Consumers can compare roaming charges for the different mobile operators thanks to an initiative undertaken by the European Commission. Business Today analysed the various tariffs Go Mobile and Vodafone customers are subject to when abroad.
No less than 61,000 Maltese citizens travelled abroad in the first four months of this year and according to the National Statistics Office 79 per cent of these travellers chose an EU destination.
The top destinations for Maltese travellers are the UK, Italy, Belgium and Germany and it would not be amiss to assume that all these travellers carried with them their favourite toy; the mobile phone. No less than 327,000 mobile phones are active and registered with the two mobile operators, Vodafone and Go mobile and the communications gadget is probably the second most important item any traveller picks up along with his or her passport.
The European Commission in liaison with the regulatory authorities of member states has published a comparative table of prices for roaming services by the various mobile operators.
A Maltese citizen in an overseas country has three options for being charged; when calling back home from the foreign land, when receiving a call from Malta or when ending an SMS.
Based on the Commission’s comparative table, a Go mobile customer on a prepaid card plan, carrying out a four minute call at peak time from the UK to Malta will be charged EUR5.76. On the other hand, a Vodafone customer pays EUR6.24.
From the second most popular destination, Italy, Vodafone becomes the cheapest network at EUR4.32 as against Go’s rate at EUR4.80.
There is also a discrepancy in the rate if the Maltese citizen is in Belgium. Calling Malta with a Go number, the rate is EUR7.67 while a Vodafone number pays EUR9.58. And if your travel requirement takes you to Germany there is no difference in charging between Go and Vodafone at EUR5.76.
For calls received from Malta, the situation changes slightly. Go mobile offers one rate to its customers irrespective of whether they are in the UK, Italy or Belgium. For calls received from home the rate is EUR4.51. Vodafone charges higher rates at EUR5.95 for the UK and Italy and EUR7.29 and EUR6.62 for Belgium and Germany respectively.
SMSs come with simpler tariff plans with both Go and Vodafone customers be charged 36 euro cents per message for all the top destinations.
But Malta still has 28,000 mobile phone customers who are contract based, primarily fitting the profile of a business executive.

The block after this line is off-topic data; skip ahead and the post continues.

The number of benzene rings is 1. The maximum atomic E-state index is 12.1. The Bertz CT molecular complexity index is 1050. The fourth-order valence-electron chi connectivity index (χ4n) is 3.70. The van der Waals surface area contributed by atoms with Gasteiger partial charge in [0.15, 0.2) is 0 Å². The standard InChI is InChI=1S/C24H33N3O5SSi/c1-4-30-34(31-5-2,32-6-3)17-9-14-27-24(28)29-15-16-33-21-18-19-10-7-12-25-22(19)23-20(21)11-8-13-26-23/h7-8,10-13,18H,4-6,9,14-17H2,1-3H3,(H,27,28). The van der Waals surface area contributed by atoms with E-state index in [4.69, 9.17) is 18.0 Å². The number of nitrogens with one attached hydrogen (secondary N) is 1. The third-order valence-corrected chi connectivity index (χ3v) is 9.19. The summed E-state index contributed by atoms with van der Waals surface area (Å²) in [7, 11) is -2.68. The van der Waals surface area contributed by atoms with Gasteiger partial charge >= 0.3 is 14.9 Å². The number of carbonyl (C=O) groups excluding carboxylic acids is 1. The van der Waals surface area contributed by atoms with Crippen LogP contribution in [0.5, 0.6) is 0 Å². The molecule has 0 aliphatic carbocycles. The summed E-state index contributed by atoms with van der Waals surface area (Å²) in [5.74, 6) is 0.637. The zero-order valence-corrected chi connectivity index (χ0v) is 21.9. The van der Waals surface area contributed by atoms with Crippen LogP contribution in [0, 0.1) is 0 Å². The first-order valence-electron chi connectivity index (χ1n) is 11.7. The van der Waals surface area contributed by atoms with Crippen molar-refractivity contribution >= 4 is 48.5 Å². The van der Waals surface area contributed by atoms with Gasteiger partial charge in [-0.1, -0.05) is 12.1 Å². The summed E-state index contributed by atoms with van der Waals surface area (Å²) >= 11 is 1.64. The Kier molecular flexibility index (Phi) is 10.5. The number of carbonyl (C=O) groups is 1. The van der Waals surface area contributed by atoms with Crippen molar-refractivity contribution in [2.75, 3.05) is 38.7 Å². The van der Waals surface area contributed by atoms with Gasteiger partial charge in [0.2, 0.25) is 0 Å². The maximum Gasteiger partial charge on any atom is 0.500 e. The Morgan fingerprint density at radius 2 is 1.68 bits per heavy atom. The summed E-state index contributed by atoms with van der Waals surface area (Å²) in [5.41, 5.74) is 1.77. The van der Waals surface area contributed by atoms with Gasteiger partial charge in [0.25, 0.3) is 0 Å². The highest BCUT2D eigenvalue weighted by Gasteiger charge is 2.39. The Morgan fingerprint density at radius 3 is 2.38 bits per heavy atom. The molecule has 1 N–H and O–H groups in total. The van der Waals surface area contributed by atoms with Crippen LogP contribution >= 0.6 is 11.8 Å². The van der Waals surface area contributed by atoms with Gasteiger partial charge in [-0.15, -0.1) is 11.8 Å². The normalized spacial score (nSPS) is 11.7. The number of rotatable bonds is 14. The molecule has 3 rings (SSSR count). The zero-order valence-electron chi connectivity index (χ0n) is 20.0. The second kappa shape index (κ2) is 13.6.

For these customers, calling back home from the UK would be cheaper on a Vodafone network at EUR5.27 as against EUR5.56 paid by a Go mobile customer. It is the same in Italy, Belgium and Germany where Vodafone customers pay EUR2.69, EUR7.29 and EUR5.09 for a four minute call respectively. The best price offers for these three countries for Go customers stand at EUR2.88, EUR7.87 and EUR5.47 respectively.
The situation changes when calls originate in Malta. Go customers get to juggle with one rate for the UK, Italy, Belgium and Germany, at EUR3.75. Vodafone offers one rate for the UK, Italy and Germany at EUR4.70 and a different rate in Belgium at EUR5.96.
When it comes to SMS both operators offer the same rate, inclusive of VAT, for the same countries. An SMS sent from the UK costs 27 euro cents, from Italy 24 euro cents, from Belgium 20 euro cents and Germany 17 euro cents.
All rates are inclusive of VAT and voice calls are benchmarked at a length of four minutes. Given that both operators have various roaming agreements in the different countries at different rates, the quoted prices are the lowest for each operator in the respective country.
The information can be accessed on the website of the European Information Society and also forms part of the Commission’s efforts to lower roaming charges across the EU.
Commissioner Vivienne Redding is determined to push forward her proposals so that roaming costs are decreased by at least 70 per cent. The benchmark being used is that a citizen calling home from abroad will only pay 49 euro cents and local calls be capped at 33 euro cents a minute.
This could be the first decision taken by the EU, which has a direct positive impact on the lowering of costs of services that are regulatory induced.